The European Commission today negotiated a deal with Rambus to avert a possible legal penalty for the American memory designer. Terms in the new agreement will require it to drop its royalty rates for its more recent RAM from 3.5 percent to 1.5 percent and to let those using some of its older memory technologies obtain it for free. In return, the company won't face charges filed against it in 2007 that accused it of abusing its position within the JEDEC memory standards group to develop a standard while hiding the truth that it held patents those standards would use.
Rambus' 17 patent claims against NV denied
NVIDIA claimed a legal victory on Tuesday as the US Patent and Trademark Office again denied a slew of patent claims Rambus has been using to try and block sales of NVIDIA's products. Similar to 41 previous claims, 17 claims by Rambus spread across three patents have been ruled invalid and can't be used in the memory maker's case with the International Trade Commission. The motion had argued that NVIDIA should be banned from selling graphics processors with memory controllers allegedly similar to those Rambus uses.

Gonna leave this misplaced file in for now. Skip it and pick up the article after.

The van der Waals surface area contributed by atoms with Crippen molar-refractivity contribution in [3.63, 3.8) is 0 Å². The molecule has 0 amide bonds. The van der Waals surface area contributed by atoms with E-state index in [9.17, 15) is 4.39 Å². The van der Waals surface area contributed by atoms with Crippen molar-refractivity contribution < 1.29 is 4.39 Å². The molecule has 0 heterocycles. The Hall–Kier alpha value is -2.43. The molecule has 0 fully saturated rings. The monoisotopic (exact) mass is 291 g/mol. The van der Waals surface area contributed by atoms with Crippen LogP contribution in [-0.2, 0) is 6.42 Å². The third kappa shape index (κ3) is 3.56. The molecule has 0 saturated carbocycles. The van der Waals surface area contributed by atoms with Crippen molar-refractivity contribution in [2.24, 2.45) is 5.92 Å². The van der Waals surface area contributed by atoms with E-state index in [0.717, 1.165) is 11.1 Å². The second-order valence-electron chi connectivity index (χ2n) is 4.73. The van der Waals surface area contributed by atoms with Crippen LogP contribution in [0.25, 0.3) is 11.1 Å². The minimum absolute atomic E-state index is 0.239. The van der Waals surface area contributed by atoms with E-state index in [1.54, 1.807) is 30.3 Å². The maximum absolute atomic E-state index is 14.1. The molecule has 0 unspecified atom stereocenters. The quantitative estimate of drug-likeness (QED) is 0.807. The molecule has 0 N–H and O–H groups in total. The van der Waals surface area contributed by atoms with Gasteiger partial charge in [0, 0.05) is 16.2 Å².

NVIDIA free of Rambus suit
NVIDIA on Tuesday announced that the US Patent and Trademark Office (USPTO) has initially rejected 41 patent infringement claims regarding seven patents Rambus has filed against NVIDIA back in July of 2008. NVIDIA challenged these claims in November of 2008, when Rambus filed a complaint in an International Trade Commission (ITC) action. All patent infringement claims from Rambus relate to memory controllers in graphics processors.
FTC Quits Rambus Case
The US Federal Trade Commission today dropped its antitrust case against memory producer Rambus. The company had previously been found guilty of abusing its monopoly power but successfully won an appeal in 2008; the FTC's decision to quit follows after its own appeal was rejected in February and the government body considered its options. Officials say the departure comes after they decide it would "not be in the public interest" to pursue Rambus further.